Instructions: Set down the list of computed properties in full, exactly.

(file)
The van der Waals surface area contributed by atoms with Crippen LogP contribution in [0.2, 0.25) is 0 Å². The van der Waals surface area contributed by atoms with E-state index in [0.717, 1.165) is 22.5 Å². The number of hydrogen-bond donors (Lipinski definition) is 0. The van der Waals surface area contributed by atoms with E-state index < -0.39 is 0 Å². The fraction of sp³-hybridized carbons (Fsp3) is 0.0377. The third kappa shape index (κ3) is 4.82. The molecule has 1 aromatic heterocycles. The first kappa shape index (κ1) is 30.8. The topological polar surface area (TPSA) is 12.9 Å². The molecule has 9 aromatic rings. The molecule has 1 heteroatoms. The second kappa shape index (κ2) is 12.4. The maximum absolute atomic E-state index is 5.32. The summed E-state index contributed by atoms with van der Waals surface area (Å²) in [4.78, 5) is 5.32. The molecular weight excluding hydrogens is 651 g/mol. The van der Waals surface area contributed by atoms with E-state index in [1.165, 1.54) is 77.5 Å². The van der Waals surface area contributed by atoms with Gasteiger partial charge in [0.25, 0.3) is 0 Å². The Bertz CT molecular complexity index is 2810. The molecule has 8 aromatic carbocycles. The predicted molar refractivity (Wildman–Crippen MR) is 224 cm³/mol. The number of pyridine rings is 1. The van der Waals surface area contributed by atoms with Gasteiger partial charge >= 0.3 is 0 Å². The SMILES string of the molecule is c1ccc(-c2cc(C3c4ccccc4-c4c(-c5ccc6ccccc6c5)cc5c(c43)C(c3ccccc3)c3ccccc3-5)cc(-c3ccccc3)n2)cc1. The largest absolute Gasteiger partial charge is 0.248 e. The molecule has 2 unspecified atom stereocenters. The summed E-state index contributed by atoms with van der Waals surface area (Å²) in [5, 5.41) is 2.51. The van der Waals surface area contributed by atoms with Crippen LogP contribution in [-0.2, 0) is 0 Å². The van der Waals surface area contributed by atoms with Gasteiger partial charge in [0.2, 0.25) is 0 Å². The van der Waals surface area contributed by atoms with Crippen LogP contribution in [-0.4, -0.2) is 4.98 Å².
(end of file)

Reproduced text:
The van der Waals surface area contributed by atoms with Crippen LogP contribution in [0.2, 0.25) is 0 Å². The van der Waals surface area contributed by atoms with E-state index in [0.717, 1.165) is 22.5 Å². The number of hydrogen-bond donors (Lipinski definition) is 0. The van der Waals surface area contributed by atoms with E-state index < -0.39 is 0 Å². The fraction of sp³-hybridized carbons (Fsp3) is 0.0377. The third kappa shape index (κ3) is 4.82. The molecule has 1 aromatic heterocycles. The first kappa shape index (κ1) is 30.8. The topological polar surface area (TPSA) is 12.9 Å². The molecule has 9 aromatic rings. The molecule has 1 heteroatoms. The second kappa shape index (κ2) is 12.4. The maximum absolute atomic E-state index is 5.32. The summed E-state index contributed by atoms with van der Waals surface area (Å²) in [4.78, 5) is 5.32. The molecular weight excluding hydrogens is 651 g/mol. The van der Waals surface area contributed by atoms with E-state index in [1.165, 1.54) is 77.5 Å². The van der Waals surface area contributed by atoms with Gasteiger partial charge in [0.25, 0.3) is 0 Å². The Bertz CT molecular complexity index is 2810. The molecule has 8 aromatic carbocycles. The predicted molar refractivity (Wildman–Crippen MR) is 224 cm³/mol. The number of pyridine rings is 1. The van der Waals surface area contributed by atoms with Gasteiger partial charge >= 0.3 is 0 Å². The SMILES string of the molecule is c1ccc(-c2cc(C3c4ccccc4-c4c(-c5ccc6ccccc6c5)cc5c(c43)C(c3ccccc3)c3ccccc3-5)cc(-c3ccccc3)n2)cc1. The largest absolute Gasteiger partial charge is 0.248 e. The molecule has 2 unspecified atom stereocenters. The summed E-state index contributed by atoms with van der Waals surface area (Å²) in [5, 5.41) is 2.51. The van der Waals surface area contributed by atoms with Crippen LogP contribution in [-0.2, 0) is 0 Å². The van der Waals surface area contributed by atoms with Gasteiger partial charge in [0.2, 0.25) is 0 Å². The van der Waals surface area contributed by atoms with Crippen LogP contribution in [-0.4, -0.2) is 4.98 Å².